My expectations of a Sunday are low. Once, I rather enjoyed working on a Sunday evening if only as a way to cut through the tedium of the day before Monday. What can you do on a Sunday, if you are grown up from the nonsense of expecting it to be a bit different?
So this Sunday I headed down to the Maddermarket and the cute theatre there to see an entertainment branded as ‘The Defective Inspector”.
Got me with the title really. An industry-grade pun is a hook I will always bite on. But I was unprepared for just how enjoyable this session would be. Two parts to the evening, first a perky bit of variety with various young talents giving a supportive audience some songs and monologues. Then a sustained and very fast paced drama justifying the name of the whole evening
The host, the urbane and often quite focused Harry Benjamin, introduced the acts often setting them in the context of their apparent source in the local ‘polytechnic university’. He could well make a good career out of this sort of thing. First up were two singers (Anna and Daniel) who would reappear in the main drama, but who meanwhile gave us a well crafted version of a ‘Spamalot’ song which I confess to not knowing previously (but I do now). The audience response suggested that either they were good friends (to the duo) at the very least, or it was quite well performed. I think both are true.
Next up was a ‘work in progress’ monologue from Jess Cuthbert as Shakespeare’s Bottom – the one in Midsummer Night’s Dream, for the avoidance of doubt. I have seen a few over the years, but I can safely say her Bottom is very good. I look forward to the full production.
The next developing piece was from Madeleine Accalia, a slightly surreal but thought-provoking glimpse into a relationship provoked by the uncomplicated business of their dogs doing what dogs do in a park. The monologue was gripping, detailed and very funny, while also being rather wistful as the pathos of it played out in just one day. Madeleine asked for input to help her develop this work, I would say that she is one to watch if this perceptive and engaging performance gives us just a hint of her theatrical skills. You will want to know more.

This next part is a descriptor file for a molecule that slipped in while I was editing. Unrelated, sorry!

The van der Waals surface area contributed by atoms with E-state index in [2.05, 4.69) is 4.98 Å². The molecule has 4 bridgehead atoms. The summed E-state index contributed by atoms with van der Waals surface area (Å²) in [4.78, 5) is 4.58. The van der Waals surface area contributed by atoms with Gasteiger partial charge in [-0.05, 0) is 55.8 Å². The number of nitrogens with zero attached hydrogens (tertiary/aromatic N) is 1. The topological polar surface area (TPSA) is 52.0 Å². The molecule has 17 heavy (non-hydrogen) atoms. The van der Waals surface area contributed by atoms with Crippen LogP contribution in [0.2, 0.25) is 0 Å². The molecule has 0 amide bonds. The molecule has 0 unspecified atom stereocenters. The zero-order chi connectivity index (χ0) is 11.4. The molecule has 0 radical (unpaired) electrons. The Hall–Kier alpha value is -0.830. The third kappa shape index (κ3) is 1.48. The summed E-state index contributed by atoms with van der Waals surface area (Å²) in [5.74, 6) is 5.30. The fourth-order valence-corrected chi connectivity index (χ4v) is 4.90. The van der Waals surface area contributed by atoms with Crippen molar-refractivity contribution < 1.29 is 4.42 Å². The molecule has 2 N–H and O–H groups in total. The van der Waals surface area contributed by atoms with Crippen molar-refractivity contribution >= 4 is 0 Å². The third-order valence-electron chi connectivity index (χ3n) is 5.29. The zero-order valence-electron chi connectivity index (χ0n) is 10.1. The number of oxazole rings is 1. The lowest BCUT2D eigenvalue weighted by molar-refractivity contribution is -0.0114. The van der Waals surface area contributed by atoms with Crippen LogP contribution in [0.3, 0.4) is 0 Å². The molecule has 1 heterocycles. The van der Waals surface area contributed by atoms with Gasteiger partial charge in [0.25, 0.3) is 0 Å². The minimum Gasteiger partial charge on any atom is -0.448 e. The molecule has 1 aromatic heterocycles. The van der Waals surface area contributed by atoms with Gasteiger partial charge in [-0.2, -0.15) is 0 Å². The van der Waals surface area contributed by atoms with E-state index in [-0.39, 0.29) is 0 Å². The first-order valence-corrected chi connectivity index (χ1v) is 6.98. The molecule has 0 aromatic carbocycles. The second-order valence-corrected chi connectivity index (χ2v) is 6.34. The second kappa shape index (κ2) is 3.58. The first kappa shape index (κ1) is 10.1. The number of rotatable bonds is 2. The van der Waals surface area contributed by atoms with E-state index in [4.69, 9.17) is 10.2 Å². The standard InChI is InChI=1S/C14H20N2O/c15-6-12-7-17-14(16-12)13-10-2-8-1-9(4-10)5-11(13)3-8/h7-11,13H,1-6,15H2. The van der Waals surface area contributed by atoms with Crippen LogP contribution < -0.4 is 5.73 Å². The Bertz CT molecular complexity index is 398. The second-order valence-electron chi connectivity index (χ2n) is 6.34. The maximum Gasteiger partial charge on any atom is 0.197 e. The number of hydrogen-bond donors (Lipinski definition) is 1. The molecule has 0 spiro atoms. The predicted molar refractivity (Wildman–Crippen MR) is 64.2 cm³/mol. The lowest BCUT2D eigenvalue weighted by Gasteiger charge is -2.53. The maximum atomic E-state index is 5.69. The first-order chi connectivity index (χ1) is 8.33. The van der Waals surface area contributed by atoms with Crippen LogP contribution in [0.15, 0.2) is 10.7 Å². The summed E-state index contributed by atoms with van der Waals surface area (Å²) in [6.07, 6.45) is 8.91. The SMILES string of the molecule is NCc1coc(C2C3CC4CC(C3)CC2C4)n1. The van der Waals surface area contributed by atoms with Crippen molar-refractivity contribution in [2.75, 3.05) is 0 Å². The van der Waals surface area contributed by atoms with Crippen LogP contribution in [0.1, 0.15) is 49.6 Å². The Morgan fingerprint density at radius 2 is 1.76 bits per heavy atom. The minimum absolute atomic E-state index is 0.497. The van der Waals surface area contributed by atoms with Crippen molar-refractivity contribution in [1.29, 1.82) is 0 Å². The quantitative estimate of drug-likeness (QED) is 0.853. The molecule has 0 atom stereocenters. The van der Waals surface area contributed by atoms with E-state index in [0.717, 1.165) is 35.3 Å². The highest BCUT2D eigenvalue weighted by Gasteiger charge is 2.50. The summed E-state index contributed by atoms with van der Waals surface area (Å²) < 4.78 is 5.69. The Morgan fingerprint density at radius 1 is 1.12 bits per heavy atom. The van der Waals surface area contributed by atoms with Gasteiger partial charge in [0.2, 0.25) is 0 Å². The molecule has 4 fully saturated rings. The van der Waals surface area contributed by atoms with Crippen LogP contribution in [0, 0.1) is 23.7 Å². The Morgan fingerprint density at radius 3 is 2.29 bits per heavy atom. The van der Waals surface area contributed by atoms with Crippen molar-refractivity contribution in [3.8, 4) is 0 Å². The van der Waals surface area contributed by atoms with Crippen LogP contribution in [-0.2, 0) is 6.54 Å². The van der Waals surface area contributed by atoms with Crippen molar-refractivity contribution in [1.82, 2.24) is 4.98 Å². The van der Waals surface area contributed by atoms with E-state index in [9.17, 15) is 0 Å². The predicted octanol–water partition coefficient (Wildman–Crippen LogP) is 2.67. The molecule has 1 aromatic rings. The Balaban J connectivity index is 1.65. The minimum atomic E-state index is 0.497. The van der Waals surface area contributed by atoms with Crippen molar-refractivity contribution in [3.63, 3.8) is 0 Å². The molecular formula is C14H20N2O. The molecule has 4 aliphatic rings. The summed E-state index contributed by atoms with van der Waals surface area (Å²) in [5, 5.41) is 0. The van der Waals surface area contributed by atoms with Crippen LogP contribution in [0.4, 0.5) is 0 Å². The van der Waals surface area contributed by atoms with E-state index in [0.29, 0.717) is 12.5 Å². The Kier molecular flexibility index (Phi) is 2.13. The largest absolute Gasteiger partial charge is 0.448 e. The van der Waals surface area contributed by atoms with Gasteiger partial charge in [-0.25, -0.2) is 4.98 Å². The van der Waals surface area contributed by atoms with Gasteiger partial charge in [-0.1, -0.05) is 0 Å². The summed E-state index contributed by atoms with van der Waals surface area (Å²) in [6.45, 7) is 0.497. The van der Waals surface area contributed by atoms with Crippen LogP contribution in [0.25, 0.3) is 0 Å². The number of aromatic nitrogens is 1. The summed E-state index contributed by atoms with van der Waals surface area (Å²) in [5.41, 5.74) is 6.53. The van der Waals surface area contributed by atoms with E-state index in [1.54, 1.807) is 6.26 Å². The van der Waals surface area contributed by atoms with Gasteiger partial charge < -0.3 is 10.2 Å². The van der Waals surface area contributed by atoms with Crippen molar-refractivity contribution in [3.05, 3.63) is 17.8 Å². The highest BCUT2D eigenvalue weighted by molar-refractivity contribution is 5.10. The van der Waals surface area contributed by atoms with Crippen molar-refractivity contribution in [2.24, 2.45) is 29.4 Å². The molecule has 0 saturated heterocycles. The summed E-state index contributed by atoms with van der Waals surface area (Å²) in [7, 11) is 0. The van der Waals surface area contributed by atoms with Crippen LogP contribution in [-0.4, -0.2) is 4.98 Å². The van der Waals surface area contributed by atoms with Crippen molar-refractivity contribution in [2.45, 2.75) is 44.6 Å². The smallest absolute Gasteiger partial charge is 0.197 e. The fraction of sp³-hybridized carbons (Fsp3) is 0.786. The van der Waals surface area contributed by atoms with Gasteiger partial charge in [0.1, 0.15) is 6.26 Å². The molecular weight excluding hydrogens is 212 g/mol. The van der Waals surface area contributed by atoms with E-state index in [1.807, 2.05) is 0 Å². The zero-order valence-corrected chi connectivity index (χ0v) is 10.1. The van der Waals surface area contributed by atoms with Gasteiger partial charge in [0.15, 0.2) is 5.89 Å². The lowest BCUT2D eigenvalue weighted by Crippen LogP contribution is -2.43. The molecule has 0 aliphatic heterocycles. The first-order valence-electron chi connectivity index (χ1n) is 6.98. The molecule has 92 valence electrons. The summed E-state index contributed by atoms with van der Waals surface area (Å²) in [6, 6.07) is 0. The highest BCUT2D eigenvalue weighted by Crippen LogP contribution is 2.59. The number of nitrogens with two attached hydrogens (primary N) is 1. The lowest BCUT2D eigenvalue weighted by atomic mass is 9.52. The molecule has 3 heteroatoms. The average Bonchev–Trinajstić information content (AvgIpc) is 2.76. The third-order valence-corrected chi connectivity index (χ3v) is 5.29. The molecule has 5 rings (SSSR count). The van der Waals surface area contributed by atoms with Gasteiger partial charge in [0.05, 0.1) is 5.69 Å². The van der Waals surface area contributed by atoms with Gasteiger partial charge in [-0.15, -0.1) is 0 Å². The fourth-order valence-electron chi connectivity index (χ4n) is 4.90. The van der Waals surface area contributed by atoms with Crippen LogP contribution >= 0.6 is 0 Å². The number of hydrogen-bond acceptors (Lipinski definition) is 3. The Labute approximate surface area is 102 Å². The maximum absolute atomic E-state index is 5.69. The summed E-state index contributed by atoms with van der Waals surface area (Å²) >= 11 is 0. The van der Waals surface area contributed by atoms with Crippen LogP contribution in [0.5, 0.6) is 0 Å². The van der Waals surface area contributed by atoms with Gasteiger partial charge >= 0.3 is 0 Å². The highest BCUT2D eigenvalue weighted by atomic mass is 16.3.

Music followed from Katy McEntee and Pete Rapp, who gave us some engaging versions of songs that I do not know but now feel I should. Once again rapturously applauded, and quite right too.
After a break we got into the main course of this menu, a three-hander written and directed by the leading actor in it, Harrison Cole. Playing a rather dodgy private investigator called Richard P Cooper he looks like a deeply unsuccessful 1950s car dealer. He heads for America to ply his detecting skills, aided by Daniel Hemsley and Ann Hodgson playing a myriad of other characters in a breathless and hilarious caper as he tries to get to the bottom of the threats to the re-election of the local mayor (amongst other bottoms). The drama is played in a tiny space in the Maddermarket bar proving that you do not need a big stage for a a big drama. This is a laugh-a-minute romp that misses no opportunity for quick laugh, but has a sustained plot and a wonderful way with an absolute minimum of props. And a stage dog – Mr Fluffington – like no other. The contrast between the suited private investigator and the bewildering succession of other well defined characters is beautifully observed and played by the three actors, and is one of the most enjoyable shows I have seen for some time. The show is heading for Brighton Fringe from May 28th so if you are in town for that I recommend making this show your first choice. Laughing Mirror are a fresh and lively young company who can be relied on for well made and very funny new theatre.
© Julian Swainson 2019
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